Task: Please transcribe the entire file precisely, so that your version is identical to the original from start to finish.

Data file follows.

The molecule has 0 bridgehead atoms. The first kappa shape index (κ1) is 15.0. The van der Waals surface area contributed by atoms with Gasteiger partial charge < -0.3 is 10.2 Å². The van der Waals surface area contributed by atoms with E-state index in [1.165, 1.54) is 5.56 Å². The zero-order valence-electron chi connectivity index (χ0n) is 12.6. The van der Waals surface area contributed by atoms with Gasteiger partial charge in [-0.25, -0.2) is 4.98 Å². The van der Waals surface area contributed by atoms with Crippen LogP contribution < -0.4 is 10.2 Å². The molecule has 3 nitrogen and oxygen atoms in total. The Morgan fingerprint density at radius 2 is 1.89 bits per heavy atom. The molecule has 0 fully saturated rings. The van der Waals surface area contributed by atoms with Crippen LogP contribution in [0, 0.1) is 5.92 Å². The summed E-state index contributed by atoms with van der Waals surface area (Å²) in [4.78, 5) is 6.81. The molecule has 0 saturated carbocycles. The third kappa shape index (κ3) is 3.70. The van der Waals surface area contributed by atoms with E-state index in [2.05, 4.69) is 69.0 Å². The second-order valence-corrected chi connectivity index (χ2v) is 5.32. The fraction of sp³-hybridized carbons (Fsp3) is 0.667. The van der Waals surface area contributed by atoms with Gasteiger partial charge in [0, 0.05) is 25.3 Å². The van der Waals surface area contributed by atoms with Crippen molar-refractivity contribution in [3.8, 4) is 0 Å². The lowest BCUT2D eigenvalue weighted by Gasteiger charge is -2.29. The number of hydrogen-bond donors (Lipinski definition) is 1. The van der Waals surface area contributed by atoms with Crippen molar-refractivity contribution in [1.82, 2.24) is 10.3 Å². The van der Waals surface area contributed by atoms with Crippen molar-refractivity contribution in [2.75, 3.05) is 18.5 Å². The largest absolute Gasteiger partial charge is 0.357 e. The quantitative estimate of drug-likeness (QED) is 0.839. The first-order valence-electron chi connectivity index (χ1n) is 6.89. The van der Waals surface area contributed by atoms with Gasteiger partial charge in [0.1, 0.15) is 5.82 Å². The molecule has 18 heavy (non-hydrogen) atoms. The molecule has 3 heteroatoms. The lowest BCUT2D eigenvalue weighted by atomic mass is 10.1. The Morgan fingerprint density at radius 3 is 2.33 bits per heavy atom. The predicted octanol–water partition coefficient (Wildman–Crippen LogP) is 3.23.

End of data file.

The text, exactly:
The molecule has 0 bridgehead atoms. The first kappa shape index (κ1) is 15.0. The van der Waals surface area contributed by atoms with Gasteiger partial charge < -0.3 is 10.2 Å². The van der Waals surface area contributed by atoms with E-state index in [1.165, 1.54) is 5.56 Å². The zero-order valence-electron chi connectivity index (χ0n) is 12.6. The van der Waals surface area contributed by atoms with Gasteiger partial charge in [-0.25, -0.2) is 4.98 Å². The van der Waals surface area contributed by atoms with Crippen LogP contribution < -0.4 is 10.2 Å². The molecule has 3 nitrogen and oxygen atoms in total. The Morgan fingerprint density at radius 2 is 1.89 bits per heavy atom. The molecule has 0 fully saturated rings. The van der Waals surface area contributed by atoms with Crippen LogP contribution in [0, 0.1) is 5.92 Å². The summed E-state index contributed by atoms with van der Waals surface area (Å²) in [4.78, 5) is 6.81. The molecule has 0 saturated carbocycles. The third kappa shape index (κ3) is 3.70. The van der Waals surface area contributed by atoms with E-state index in [2.05, 4.69) is 69.0 Å². The second-order valence-corrected chi connectivity index (χ2v) is 5.32. The fraction of sp³-hybridized carbons (Fsp3) is 0.667. The van der Waals surface area contributed by atoms with Gasteiger partial charge in [0, 0.05) is 25.3 Å². The van der Waals surface area contributed by atoms with Crippen molar-refractivity contribution in [3.8, 4) is 0 Å². The lowest BCUT2D eigenvalue weighted by Gasteiger charge is -2.29. The number of hydrogen-bond donors (Lipinski definition) is 1. The van der Waals surface area contributed by atoms with Crippen molar-refractivity contribution in [1.82, 2.24) is 10.3 Å². The van der Waals surface area contributed by atoms with Crippen molar-refractivity contribution in [2.75, 3.05) is 18.5 Å². The largest absolute Gasteiger partial charge is 0.357 e. The quantitative estimate of drug-likeness (QED) is 0.839. The first-order valence-electron chi connectivity index (χ1n) is 6.89. The van der Waals surface area contributed by atoms with Gasteiger partial charge in [0.1, 0.15) is 5.82 Å². The molecule has 18 heavy (non-hydrogen) atoms. The molecule has 3 heteroatoms. The lowest BCUT2D eigenvalue weighted by atomic mass is 10.1. The Morgan fingerprint density at radius 3 is 2.33 bits per heavy atom. The predicted octanol–water partition coefficient (Wildman–Crippen LogP) is 3.23.